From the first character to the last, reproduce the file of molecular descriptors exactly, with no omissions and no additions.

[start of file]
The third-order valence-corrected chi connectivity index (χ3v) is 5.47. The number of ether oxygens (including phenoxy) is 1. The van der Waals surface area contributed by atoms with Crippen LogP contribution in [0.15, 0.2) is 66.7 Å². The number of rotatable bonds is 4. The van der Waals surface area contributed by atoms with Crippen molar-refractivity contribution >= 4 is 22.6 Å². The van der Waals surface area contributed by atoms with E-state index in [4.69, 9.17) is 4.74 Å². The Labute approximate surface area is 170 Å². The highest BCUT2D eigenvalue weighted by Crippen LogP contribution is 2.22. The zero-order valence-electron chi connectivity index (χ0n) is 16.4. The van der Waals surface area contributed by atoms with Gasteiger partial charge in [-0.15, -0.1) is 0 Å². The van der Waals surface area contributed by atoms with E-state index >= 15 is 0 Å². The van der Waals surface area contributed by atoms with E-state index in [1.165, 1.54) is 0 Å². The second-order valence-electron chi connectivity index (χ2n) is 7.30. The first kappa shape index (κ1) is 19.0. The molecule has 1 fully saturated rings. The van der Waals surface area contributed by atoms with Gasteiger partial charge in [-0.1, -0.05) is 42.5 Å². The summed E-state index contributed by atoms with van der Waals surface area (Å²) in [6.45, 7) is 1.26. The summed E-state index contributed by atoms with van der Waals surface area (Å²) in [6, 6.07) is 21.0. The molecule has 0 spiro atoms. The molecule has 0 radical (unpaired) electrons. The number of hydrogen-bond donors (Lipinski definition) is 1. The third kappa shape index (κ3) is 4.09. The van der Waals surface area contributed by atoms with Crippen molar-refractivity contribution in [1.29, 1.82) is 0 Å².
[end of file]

The third-order valence-corrected chi connectivity index (χ3v) is 5.47. The number of ether oxygens (including phenoxy) is 1. The van der Waals surface area contributed by atoms with Crippen LogP contribution in [0.15, 0.2) is 66.7 Å². The number of rotatable bonds is 4. The van der Waals surface area contributed by atoms with Crippen molar-refractivity contribution >= 4 is 22.6 Å². The van der Waals surface area contributed by atoms with E-state index in [4.69, 9.17) is 4.74 Å². The Labute approximate surface area is 170 Å². The highest BCUT2D eigenvalue weighted by Crippen LogP contribution is 2.22. The zero-order valence-electron chi connectivity index (χ0n) is 16.4. The van der Waals surface area contributed by atoms with Gasteiger partial charge in [-0.15, -0.1) is 0 Å². The van der Waals surface area contributed by atoms with E-state index >= 15 is 0 Å². The van der Waals surface area contributed by atoms with E-state index in [1.165, 1.54) is 0 Å². The second-order valence-electron chi connectivity index (χ2n) is 7.30. The first kappa shape index (κ1) is 19.0. The molecule has 1 fully saturated rings. The van der Waals surface area contributed by atoms with Gasteiger partial charge in [-0.1, -0.05) is 42.5 Å². The summed E-state index contributed by atoms with van der Waals surface area (Å²) in [6.45, 7) is 1.26. The summed E-state index contributed by atoms with van der Waals surface area (Å²) in [6, 6.07) is 21.0. The molecule has 0 spiro atoms. The molecule has 0 radical (unpaired) electrons. The number of hydrogen-bond donors (Lipinski definition) is 1. The third kappa shape index (κ3) is 4.09. The van der Waals surface area contributed by atoms with Crippen molar-refractivity contribution in [1.29, 1.82) is 0 Å².